After all I’ve said, is there a chance of change? Real systematic reform is highly unlikely. Not only is the coalition deeply divided politically and ideologically, but it has strong pro-Netanyahu enemies working against it.
The new coalition’s use lies elsewhere. There are three steps it can take for effective change now. It must convict Netanyahu for corruption, hollowing out Likud in the process. It must set term limits to avoid a repeat of the catastrophic election cycle which Israel has barely escaped. Lastly, it must hold one final election. With Likud devoid of its main attraction and the right-wing divided, a decisive pro-reform, pro-Arab government could have the potential to arise.
Written by Chief Liberal Writer, Frank Allen
Netanyahu is gone but Bennett and Lapid are more of the same – A Labour Response
Frank has written an insightful article that manages to provide a comprehensive yet concise summary of the political situation in Israel. I agree that systematic reform is highly unlikely, if not impossible. However, I struggle to share his optimism regarding the potential rise of a pro-Arab government.
The coalition covers a wide area of the political spectrum, ranging from right to left-wing parties. Nonetheless, the politics of the two leaders of the coalition, Naftali Bennett and Yair Lapid, suggests that they will only enforce the status quo when it comes to the Arab-Israeli question.
Lapid, the centrist of the two, condemned the Boycott, Divestment, and Sanctions Movement as “Hamas financed”. Furthermore, in relation to a peace process with Palestinians, he reaffirms demands that Jerusalem remains undivided under Israeli rule, refusal of the right to return and that Israel has the right to enter Palestine in the name of security. Bennett on the other hand, is leader of the far-right Yamina Party, and is vehemently pro-settlement and against a Palestinian peace agreement.
Unfortunately, I don’t see reform regarding the peace process occurring through the Israeli government. Just like in South Africa, outside pressure is needed.
International pressure from activist groups such as the BDS movement and most importantly the U.S. and UK governments among others is the only way complete and effective change will be made to Israel’s oppression of Palestine.
Written by Senior Labour Writer, Zoë Olsen-Groome
A fragile coalition that takes a step in the right direction… only time will tell if it is a meaningful one – A Conservative Response
Frank does a fantastic job of summarising the situation. Zoë herself has added a really good response to the situation. The only thing I think needs greater explanation is the most major problem, Naftali Bennett. A former ally of Netanyahu, he and Netanyahu are very similar. An extreme nationalist, Frank is right to point out his pro-settlement agenda.
Firstly, who is Naftali Bennett? A former commando and protegee to Netanyahu, Bennett left the Likud after falling out with his former mentor. He moved around several right-wing parties, before returning with Yamina. With only seven seats, they have become the deciding factor between who rules, or ‘king-maker’ as Frank fittingly put it. He is passionately anti-Palestine, as he also showed in a bizarre social media video in 2014.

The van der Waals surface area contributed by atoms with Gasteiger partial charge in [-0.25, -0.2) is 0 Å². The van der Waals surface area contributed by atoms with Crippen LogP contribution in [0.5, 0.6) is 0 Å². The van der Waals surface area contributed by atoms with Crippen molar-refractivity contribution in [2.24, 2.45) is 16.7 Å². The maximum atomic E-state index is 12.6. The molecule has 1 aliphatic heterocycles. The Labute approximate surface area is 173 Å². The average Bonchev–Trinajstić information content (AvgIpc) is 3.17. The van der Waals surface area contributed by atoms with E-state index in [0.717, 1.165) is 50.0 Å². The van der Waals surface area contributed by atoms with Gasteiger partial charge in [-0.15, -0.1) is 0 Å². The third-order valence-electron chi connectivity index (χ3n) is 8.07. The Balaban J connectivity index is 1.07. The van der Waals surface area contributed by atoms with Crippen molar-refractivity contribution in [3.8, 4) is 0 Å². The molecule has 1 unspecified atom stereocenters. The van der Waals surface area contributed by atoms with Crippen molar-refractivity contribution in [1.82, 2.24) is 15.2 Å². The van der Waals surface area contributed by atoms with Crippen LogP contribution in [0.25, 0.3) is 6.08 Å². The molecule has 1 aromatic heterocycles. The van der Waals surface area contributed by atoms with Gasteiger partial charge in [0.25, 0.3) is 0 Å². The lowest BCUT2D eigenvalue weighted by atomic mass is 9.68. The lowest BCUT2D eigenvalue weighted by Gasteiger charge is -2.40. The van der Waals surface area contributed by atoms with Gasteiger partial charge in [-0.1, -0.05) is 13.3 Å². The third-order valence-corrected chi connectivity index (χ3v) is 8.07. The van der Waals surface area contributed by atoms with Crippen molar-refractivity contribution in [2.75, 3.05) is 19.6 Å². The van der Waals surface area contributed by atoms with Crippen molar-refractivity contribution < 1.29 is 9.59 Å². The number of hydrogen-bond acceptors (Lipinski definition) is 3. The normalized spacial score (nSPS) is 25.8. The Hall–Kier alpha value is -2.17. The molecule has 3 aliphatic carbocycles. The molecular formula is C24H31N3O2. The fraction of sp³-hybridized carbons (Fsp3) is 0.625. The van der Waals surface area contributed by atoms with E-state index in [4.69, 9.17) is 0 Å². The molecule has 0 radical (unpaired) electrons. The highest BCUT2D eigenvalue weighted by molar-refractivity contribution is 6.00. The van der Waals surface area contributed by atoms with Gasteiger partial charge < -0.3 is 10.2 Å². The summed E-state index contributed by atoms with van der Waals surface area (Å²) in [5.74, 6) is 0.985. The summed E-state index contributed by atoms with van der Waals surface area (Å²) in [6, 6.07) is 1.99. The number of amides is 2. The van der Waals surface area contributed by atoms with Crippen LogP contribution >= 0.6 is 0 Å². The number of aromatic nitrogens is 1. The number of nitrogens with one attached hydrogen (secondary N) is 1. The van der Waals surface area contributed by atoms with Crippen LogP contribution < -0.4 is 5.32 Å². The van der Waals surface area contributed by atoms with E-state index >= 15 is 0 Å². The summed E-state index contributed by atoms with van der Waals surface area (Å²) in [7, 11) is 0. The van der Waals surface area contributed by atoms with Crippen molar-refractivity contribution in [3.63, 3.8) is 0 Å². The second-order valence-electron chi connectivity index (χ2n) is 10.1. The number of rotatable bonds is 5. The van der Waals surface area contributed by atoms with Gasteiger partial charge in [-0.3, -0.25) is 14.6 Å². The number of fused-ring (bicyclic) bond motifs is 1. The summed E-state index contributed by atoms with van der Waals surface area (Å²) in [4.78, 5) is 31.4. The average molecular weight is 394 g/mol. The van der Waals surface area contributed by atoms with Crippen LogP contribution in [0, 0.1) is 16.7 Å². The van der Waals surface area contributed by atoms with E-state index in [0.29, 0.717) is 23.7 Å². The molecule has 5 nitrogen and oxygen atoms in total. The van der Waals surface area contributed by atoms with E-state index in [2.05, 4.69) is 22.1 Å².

Bennett being the new PM leaves me worried about two points in particular. He is firstly meant to step down as PM to let Yair Lapid take over in 2021. If this coalition actually lasts this long, which will be an impressive feat, I question if Bennett would allow this to happen. The fact this is also a condition makes me wonder about his motives.
Secondly, his nationalistic and military background also brings concerns. He is meant to work with Abbas, leader of Ra’am, to perhaps fix the broken country, but I could never see this happening. That is the biggest concern, and I am glad Frank notes it as one. Either Ra’am will simply be forced to follow the coalitions will in order to stay in power, or it will be taken to try and add pro-Arabian policies, in which a stalemate will occur and the fall of the coalition.
Written by Publisher, Max Anderson
Politics was a completely taboo subject for me as a young boy. Having lived almost all my life in Brunei and Qatar – two very strict, theocratic autocracies – I was cautious to keep my opinions well-guarded. The smallest negative remark about either country’s governance, for example, would’ve meant deportation for my family and I. Any non-approved political activity, no matter how naïve, had to be kept a secret. It was best not to question at all.
I am currently in my second year of reading Politics at the University of Exeter. My first interaction with politics was at the tender age of four years old.
I have just graduated with a History degree from the University of Exeter and am about to start my Masters there in Conflict, Security, and Development. I will also be taking on the roles of Welfare Officer in the Politics Society and Vice-President for Coppafeel’s Exeter Uni Boob Team.